Center for RNA Medicine

Research

Recent data imply that the human genome is pervasively transcribed and encodes tens of thousands of noncoding RNA (ncRNA) transcripts that play important regulatory roles in a wide array of cellular processes. Our main focus is to understand the biological functions of different classes of ncRNAs, such as microRNAs (miRNAs), long noncoding RNAs (lncRNAs), and circular RNAs (circRNAs), in human health and disease. We are currently pursuing several research projects that explore the roles of ncRNAs and RNA editing in the pathogenesis of cancer, cardiovascular disease, non-alcoholic steatohepatitis (NASH), and obesity. Our long-term goal is to translate discoveries in RNA biology into novel RNA-based therapeutic strategies for the treatment of life-threatening diseases.

      

THERAPEUTIC TARGETING OF METABOLIC microRNAs AS A NEW TREATMENT PARADIGM FOR NASH

NASH is a progressive subtype of nonalcoholic fatty liver disease characterized by abnormal fat accumulation in the liver, inflammation, and fibrosis. NASH is strongly associated with obesity and the metabolic syndrome and is rapidly becoming the leading cause of end-stage liver disease, liver transplantation, and hepatocellular carcinoma, underscoring the need for new therapies for treatment of NASH. This project focuses on developing miRNA-targeted therapeutics as a new treatment paradigm for NASH. Our goal is to discover drugs for effective and safe inhibition of metabolic miRNAs and assess their therapeutic potential to treat NASH in highly relevant preclinical models of NASH. Furthermore, we are evaluating hepatic and circulating miRNAs in human samples as biomarkers for NASH. We envision that the development of combined diagnostics and miRNA-targeted therapeutics has the potential to guide new treatment options for patients with NASH.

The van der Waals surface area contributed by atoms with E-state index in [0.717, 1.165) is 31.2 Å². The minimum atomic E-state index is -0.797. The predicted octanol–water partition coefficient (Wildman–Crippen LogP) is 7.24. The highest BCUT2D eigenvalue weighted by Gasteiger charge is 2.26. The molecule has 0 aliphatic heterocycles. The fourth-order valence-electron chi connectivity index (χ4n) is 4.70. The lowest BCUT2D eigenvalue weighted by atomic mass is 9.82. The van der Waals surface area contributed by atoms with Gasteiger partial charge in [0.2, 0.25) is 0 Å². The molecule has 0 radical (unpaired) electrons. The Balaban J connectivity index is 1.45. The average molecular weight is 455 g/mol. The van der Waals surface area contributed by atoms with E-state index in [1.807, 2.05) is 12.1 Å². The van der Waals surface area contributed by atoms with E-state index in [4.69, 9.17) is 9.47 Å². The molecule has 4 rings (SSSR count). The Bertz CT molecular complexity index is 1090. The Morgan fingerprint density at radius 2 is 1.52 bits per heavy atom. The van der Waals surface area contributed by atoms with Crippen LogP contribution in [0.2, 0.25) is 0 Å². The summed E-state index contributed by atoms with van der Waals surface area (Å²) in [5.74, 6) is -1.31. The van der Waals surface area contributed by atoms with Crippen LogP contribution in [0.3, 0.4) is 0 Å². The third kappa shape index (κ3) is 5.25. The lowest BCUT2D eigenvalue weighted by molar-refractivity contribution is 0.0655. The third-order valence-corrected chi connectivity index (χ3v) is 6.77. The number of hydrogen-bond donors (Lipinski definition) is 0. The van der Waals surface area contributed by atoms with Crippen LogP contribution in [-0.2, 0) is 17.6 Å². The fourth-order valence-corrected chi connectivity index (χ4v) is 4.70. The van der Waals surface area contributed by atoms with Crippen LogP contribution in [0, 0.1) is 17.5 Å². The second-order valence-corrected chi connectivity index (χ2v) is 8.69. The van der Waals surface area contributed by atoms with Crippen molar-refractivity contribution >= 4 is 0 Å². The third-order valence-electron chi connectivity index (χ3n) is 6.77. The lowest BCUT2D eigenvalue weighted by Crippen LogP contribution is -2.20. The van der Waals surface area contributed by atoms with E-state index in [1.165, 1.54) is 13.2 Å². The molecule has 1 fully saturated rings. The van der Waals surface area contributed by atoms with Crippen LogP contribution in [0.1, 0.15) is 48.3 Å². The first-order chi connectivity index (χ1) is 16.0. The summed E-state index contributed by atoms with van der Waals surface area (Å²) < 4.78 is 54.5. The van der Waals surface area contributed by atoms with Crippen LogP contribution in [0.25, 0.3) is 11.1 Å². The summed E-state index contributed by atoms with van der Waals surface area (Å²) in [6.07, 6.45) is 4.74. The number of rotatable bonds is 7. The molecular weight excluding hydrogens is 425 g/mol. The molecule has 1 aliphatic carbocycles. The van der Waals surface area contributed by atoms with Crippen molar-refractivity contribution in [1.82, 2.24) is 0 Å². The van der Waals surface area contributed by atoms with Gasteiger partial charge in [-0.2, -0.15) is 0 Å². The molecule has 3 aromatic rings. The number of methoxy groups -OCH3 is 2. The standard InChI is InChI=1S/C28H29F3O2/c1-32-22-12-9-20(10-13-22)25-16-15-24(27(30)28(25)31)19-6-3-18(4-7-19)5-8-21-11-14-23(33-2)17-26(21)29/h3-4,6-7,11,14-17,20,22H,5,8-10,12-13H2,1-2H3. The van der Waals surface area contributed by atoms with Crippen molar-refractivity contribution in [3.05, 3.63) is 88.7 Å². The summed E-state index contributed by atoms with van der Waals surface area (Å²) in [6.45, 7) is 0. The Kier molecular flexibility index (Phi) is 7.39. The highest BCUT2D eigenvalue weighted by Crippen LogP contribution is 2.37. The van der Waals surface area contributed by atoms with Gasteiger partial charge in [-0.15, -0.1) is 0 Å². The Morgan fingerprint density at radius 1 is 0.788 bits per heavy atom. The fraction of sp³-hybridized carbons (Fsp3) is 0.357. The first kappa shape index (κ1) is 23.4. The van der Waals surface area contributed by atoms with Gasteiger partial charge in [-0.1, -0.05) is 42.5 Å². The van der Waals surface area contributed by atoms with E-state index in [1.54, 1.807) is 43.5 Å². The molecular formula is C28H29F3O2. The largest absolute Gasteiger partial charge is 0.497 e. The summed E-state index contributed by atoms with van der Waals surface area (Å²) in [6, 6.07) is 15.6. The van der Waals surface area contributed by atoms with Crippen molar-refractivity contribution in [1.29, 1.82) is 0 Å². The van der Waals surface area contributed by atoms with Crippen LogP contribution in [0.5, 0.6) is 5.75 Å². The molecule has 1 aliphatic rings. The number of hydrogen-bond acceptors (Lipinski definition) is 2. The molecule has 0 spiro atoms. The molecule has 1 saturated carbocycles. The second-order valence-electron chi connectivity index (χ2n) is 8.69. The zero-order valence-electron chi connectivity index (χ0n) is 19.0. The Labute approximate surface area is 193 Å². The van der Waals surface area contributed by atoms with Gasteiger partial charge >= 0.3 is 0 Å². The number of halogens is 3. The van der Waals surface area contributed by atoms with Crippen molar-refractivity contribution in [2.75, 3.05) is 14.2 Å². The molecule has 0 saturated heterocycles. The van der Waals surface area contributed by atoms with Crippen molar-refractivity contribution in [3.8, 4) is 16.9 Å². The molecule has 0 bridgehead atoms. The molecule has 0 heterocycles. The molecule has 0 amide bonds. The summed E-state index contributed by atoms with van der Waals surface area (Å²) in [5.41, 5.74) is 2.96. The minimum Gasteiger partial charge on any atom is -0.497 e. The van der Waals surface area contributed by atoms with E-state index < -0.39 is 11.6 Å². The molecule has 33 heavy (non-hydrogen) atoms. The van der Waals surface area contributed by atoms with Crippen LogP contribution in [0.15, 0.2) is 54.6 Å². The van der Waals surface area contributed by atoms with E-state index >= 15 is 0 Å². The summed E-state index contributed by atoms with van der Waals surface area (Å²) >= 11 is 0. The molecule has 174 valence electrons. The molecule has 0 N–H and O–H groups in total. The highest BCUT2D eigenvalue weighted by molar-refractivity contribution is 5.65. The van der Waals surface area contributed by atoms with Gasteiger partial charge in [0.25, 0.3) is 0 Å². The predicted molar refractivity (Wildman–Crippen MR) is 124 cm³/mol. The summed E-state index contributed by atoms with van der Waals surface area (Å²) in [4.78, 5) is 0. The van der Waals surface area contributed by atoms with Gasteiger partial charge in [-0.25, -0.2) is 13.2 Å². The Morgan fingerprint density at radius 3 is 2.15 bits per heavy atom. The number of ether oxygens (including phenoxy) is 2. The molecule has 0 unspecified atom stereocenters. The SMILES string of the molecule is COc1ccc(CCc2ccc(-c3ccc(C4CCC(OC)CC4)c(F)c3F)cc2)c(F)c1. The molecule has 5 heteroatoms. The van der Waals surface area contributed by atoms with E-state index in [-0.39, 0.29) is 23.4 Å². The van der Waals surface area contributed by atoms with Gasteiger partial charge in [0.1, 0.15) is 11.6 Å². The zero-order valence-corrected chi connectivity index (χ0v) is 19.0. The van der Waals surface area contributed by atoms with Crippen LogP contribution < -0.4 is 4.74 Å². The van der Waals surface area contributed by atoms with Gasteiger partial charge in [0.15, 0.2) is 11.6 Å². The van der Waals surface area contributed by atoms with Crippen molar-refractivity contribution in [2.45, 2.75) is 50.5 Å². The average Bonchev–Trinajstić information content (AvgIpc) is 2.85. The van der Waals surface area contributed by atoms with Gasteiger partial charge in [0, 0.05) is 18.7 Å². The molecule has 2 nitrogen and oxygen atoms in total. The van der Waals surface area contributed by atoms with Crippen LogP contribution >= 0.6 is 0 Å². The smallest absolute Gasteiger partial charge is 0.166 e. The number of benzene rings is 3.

Steatohepatitis picro sirius

LONG NONCODING RNAs IN HEPATOCELLULAR CARCINOMA 

Hepatocellular carcinoma (HCC) is the second leading cause of cancer-related deaths globally. Despite recent progress in development of HCC therapies, the median overall survival of advanced stage HCC patients is still only 12 months, which underscores the unmet medical need for novel therapeutic approaches for treatment of HCC. We aim to identify HCC-associated lncRNAs and circRNAs by RNA sequencing of HCC biopsies, uncover their molecular functions and evaluate the efficacy of design-optimized antisense oligonucleotide compounds targeting candidate lncRNAs in mouse models of HCC.

                        Hepatocellular carcinoma picro sirius

THE BIOLOGICAL ROLE OF LONG NONCODING RNAs IN CARDIOVASCULAR DISEASE